To further discriminate between all four models we next turn to invariant minimization. The required optimization involves highly nonlinear functions, so success should be expected only if we have good initial estimates of the model parameters, which can be rather strong demand. In such a case, however, minimization is indeed capable of identifying the correct model from the data so long as *ϵ* ≲ 10^{-5} (Fig. 2*C*). These results reinforce our belief that the algebraic approach proposed here naturally complements conventional (i.e., parametric) reverse engineering schemes such as optimization or inference procedures.

### Cell Death Signaling.

We next apply our methods to receptor-mediated cell death signaling, the so-called extrinsic apoptosis pathway, which plays a prominent role in cancers and other diseases (28⇓⇓–31). Specifically, we consider the assembly of the death-inducing signaling complex (DISC), a multiprotein oligomer formed by the association of FasL, a death ligand, with its cognate receptor Fas (32, 33).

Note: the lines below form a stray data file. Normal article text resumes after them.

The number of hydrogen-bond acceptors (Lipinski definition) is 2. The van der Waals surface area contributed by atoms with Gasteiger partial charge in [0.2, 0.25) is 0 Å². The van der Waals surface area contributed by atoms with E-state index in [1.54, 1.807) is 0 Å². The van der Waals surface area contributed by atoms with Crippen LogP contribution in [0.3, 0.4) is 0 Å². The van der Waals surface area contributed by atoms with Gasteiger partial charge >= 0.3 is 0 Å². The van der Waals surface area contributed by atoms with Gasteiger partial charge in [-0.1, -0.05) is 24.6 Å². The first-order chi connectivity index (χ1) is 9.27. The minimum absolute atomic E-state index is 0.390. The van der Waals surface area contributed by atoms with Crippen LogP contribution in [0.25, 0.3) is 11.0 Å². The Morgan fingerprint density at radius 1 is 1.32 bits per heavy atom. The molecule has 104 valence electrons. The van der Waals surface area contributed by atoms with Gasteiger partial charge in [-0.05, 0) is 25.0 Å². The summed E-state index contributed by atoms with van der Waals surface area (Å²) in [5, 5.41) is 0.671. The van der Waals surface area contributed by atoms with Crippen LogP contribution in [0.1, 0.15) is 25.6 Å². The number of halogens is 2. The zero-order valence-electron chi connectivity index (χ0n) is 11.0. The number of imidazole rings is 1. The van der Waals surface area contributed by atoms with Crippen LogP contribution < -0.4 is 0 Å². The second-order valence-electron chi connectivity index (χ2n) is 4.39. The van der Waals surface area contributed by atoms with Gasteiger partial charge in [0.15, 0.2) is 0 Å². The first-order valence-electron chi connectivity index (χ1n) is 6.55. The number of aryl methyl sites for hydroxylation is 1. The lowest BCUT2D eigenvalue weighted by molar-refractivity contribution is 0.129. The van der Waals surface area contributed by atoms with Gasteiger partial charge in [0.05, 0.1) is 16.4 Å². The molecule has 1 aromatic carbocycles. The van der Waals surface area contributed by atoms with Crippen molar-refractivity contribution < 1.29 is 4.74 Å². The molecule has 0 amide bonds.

We investigate two models of DISC formation. The first (34), which we call the cross-linking model is based on the successive binding of Fas (*R*) to FasL (*L*), [24][25][26]where *C*_{i} is the complex FasL∶Fas_{i}. The second (6), which we call the cluster model, posits three forms of Fas (inactive, *X*; active and unstable, *Y*; active and stable, *Z*) and specifies receptor cluster-stabilization events driven by FasL, [27][28][29][30]where the last two reactions represent entire families generated by taking *i* = 2 or 3, with *j* = 1,…,*i* and *k* = 1,…,*j*. The cluster model is capable of bistability, whereas the cross-linking model exhibits only monostable behavior (6).